I settled in this later part of my career, as a chef behind a desk. Eventually my self-survival instincts kicked in and I tried to make some changes because I was spending too much time in an environment that wasn’t healthy for me. Everywhere I sent my resume I was told how great is was but I was overqualified for the position. I started leaning toward private chef jobs, something I had done before. With the wrong client it can be awful, but with the right client it can be pleasant and very well-paid. Honestly, my title at school did not reflect in my paycheck. I want to be that mom who can treat her adult children to dinner, instead of splitting the check.
The interviews with the private chef clients were not fruitful because of that resume. Wouldn’t I be bored leaving my titled job behind to cook in their home? How do you explain that I was more than bored in that office job than in any house. That I was sitting down all day, me- the person who could run around for hours in a kitchen. When I still taught classes, that was the real me again. Cracking jokes, giving direction, seeing the results and appreciation in others. Also, I am clearly not young. I let my grey hair grow out a few years ago and it actually looks pretty good. Sadly we live in a society where we are judged on age and appearance. Out of frustration I came very close to going back to coloring it.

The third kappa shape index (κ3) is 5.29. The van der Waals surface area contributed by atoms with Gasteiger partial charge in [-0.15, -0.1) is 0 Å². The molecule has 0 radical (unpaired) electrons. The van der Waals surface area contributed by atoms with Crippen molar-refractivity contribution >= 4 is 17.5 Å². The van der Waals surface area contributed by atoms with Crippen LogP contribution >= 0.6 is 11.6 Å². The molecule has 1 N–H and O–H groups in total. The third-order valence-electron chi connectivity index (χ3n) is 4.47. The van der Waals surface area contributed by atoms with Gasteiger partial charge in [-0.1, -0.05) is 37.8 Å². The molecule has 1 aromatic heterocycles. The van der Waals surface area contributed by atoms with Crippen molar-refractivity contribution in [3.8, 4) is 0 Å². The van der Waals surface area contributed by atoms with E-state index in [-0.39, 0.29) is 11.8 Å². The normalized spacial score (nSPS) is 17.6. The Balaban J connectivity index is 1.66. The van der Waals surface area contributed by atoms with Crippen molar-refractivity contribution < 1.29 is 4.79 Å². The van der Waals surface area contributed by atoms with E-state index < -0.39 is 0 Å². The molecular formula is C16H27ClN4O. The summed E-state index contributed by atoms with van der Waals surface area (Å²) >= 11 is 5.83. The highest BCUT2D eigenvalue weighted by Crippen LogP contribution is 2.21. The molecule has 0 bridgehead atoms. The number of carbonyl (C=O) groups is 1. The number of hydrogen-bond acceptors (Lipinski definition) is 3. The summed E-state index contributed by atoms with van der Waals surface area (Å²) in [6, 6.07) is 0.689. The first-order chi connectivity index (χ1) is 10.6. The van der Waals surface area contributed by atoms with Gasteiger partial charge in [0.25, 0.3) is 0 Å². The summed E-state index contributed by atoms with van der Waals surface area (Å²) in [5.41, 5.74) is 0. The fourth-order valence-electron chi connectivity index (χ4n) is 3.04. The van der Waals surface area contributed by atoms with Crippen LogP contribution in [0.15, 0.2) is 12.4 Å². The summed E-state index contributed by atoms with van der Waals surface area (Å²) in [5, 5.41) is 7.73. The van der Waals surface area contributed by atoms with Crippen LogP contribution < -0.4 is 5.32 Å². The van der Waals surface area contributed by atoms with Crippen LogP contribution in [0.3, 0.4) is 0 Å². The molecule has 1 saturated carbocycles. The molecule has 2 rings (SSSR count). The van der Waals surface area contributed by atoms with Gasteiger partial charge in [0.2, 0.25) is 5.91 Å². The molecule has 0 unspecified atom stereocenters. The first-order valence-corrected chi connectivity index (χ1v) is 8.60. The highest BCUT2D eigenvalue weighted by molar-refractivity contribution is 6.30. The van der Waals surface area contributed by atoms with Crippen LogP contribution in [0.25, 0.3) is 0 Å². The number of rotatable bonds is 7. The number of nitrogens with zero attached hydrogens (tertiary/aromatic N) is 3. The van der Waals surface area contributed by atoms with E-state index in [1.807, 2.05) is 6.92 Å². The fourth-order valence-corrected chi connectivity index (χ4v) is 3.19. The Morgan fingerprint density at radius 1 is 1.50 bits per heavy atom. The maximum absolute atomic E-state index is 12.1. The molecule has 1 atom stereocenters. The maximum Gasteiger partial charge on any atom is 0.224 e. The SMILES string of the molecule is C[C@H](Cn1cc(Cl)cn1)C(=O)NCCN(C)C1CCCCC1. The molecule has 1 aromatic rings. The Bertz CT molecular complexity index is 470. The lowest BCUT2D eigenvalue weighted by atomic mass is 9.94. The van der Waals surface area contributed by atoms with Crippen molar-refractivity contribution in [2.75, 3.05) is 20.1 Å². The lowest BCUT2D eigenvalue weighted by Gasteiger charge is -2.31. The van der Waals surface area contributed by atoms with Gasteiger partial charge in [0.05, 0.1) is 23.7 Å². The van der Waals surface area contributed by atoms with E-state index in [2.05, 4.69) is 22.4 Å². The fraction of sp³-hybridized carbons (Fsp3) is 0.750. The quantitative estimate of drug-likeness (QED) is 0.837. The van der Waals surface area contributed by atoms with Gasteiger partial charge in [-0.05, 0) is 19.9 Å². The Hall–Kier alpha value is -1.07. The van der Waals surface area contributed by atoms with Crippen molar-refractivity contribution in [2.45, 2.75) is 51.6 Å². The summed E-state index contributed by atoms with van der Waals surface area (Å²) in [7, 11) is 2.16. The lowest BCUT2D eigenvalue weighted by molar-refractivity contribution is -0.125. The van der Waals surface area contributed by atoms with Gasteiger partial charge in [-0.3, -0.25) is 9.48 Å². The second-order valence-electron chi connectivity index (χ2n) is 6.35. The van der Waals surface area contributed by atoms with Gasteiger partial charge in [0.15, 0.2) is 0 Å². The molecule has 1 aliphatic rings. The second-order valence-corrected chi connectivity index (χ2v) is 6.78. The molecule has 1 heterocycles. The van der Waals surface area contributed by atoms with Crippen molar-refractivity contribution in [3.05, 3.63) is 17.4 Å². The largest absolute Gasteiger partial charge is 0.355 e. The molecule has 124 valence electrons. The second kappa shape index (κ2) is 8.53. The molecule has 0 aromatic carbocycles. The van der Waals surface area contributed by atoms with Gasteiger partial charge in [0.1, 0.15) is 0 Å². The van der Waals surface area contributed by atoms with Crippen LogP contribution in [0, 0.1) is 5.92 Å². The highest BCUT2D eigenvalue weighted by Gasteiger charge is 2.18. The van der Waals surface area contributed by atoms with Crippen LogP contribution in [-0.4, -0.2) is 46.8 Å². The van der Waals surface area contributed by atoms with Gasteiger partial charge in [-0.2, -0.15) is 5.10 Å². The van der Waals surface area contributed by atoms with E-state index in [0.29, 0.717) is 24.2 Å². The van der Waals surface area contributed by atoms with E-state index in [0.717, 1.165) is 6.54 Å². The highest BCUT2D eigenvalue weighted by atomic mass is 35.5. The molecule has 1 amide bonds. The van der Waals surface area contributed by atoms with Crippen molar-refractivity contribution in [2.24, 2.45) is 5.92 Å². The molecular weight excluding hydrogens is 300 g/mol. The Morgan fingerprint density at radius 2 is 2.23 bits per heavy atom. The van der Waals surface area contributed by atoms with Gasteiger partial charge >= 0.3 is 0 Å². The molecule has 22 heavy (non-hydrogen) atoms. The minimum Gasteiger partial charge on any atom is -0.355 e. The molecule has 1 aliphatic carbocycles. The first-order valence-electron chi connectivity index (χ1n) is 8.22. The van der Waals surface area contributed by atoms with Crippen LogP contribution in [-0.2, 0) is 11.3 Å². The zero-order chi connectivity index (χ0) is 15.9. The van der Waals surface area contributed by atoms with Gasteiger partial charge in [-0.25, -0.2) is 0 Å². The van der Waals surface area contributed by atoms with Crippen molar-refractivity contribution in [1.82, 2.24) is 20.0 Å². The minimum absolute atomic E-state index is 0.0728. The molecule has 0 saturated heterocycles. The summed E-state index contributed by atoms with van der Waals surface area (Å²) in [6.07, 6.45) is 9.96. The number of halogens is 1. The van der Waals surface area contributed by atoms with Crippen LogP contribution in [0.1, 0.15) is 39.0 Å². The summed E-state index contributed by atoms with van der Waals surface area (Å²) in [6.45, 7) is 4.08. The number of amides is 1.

Then a very liberating thought came to me and opened my eyes.
I have no ambition.
I want nothing except doing what makes me happy regardless of anyone else. Without ambition I could be free!
All I want is to enjoy this life. That odometer is only going to keep going. Some freedom and to be the person that I am, that’s it. Time to share with my expanding family, for my aging parents, for friends, writing, my dog… for whatever the fuck I need to have some joy in life.
At the start of the new year, I decided that I would succeed. But this type of success had nothing to do with myself in relation to others. I gambled, might have to take a pay cut but if I really do this right I might end up making more money. It just has to come from within and no compromises.
First I changed my job at school. I only teach now. I don’t go to meetings, my responsibilities have diminished and I find myself smiling all the time.
At the next interview for a private chef job I really sold myself as not wanting to do anything other than teach a few classes and make people (nice ones) happy by cooking great food. Many private chefs move on because they want to open their own restaurant or they can’t be creative enough for their egos. I flat out said that I don’t have that type of ego, I’ve already had the restaurant and want out of corporate life. Three days a week is perfect for me and I have no interest in career growth. I’m grown.
After cooking for them, I got hired. I feel appreciated and compensated appropriately. The commute along with other little details line up perfectly for the new ambition-less me. Another thing, I wasn’t judged on my grey hair. I prefer to call it silver now.
This all happened within the space of one month. Dropping it all and taking risks, even at this age (ugh, no matter what it still sounds OLD), and not compromising made it happen. Out of the rat-race and not looking for any type of growth is the most liberating feeling I have ever had. At last, success!